In 2006, the actor Guillaume Canet scored a big hit with his debut feature as a director, Tell No One, a high concept thriller based on Harlan Coben's novel. I wasn’t as fond of Tell No One as many people seemed to be, but the movie was a model of efficiency compared to Canet’s latest effort, Little White Lies (Les petits mouchoirs), a painfully inept re-lay-shun-ship drama that focuses on a fraught summer vacation undertaken by a group of thirtysomething pals. The holiday, spent at the property of Max (Tell No One’s Francois Cluzet, miscast, and giving an atypically forced and unconvincing performance here), is a yearly ritual for the group - and they’re not dissuaded from it by the fact that, this year, one of their number, Ludo (Jean Dujardin, pre-Artist eminence) is languishing in hospital following a serious motorbike accident. Over the course of the summer, tensions surface and relationships get reassessed as the deceptions and half-truths upon which the group's friendship is based are gradually revealed.
Mostly, in his approach to the scenes, Canet seems to be going for free-wheeling spontaneity of the Christophe Honoré variety in Little White Lies. But his work as both writer and director here exudes insecurity. The interactions feel mostly fake, the relationships underwritten, and the script keeps resorting to contrived dilemmas. Will Marion Cottilard’s sad-eyed rebel Marie abandon her promiscuous ways and find the “courage” to commit? Will Eric (Gilles Lellouche) and Antoine (Laurent Lafitte) succeed in winning back their partners? Will married osteopath Vincent (Benoit Magimal) regret confessing his man-crush on his (increasingly unhinged) host? And, most pressingly, will Canet stop using montages scored to an entirely random selection of songs to fill up the movie? (Spoiler: he doesn't.)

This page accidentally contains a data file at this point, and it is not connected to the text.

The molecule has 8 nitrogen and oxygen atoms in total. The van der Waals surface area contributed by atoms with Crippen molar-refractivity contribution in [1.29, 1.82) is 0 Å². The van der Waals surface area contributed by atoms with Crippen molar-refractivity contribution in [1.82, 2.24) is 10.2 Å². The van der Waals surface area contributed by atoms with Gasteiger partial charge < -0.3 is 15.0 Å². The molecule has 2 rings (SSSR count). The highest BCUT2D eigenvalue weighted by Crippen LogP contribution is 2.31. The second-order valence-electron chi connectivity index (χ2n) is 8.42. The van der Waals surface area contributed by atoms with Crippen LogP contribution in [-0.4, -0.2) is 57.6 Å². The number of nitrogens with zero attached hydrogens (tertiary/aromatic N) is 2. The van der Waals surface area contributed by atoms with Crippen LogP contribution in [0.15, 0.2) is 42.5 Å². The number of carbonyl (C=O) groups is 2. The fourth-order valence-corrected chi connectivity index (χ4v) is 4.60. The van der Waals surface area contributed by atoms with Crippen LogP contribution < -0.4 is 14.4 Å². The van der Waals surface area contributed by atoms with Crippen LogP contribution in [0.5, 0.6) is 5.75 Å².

There are scattered effective moments, the best of which is a poignant - if familiar - sequence that captures the group watching home movie footage of Ludo. But by the time Canet starts hammering home moral platitudes (delivered in the form of a minor character’s self-righteous admonishment to the friends for their selfishness) the movie has lost any good-will that you may have had towards it, while its glutinous finale earns not a jot of honest emotion. And never has a soundtrack so full of great songs - The Band’s “The Weight,” Creedence Clearwater Revival’s “Fortunate Son,” Antony and the Johnson’s “Fistful of Love,” Nina Simone’s version of “My Way” - made me cringe as much as this one: Canet employs the tracks so randomly and indiscriminately that it sounds like his iPod got stuck on shuffle. Is Canet doing it his way - or just any old way? On the evidence of Little White Lies, it would appear to be the latter.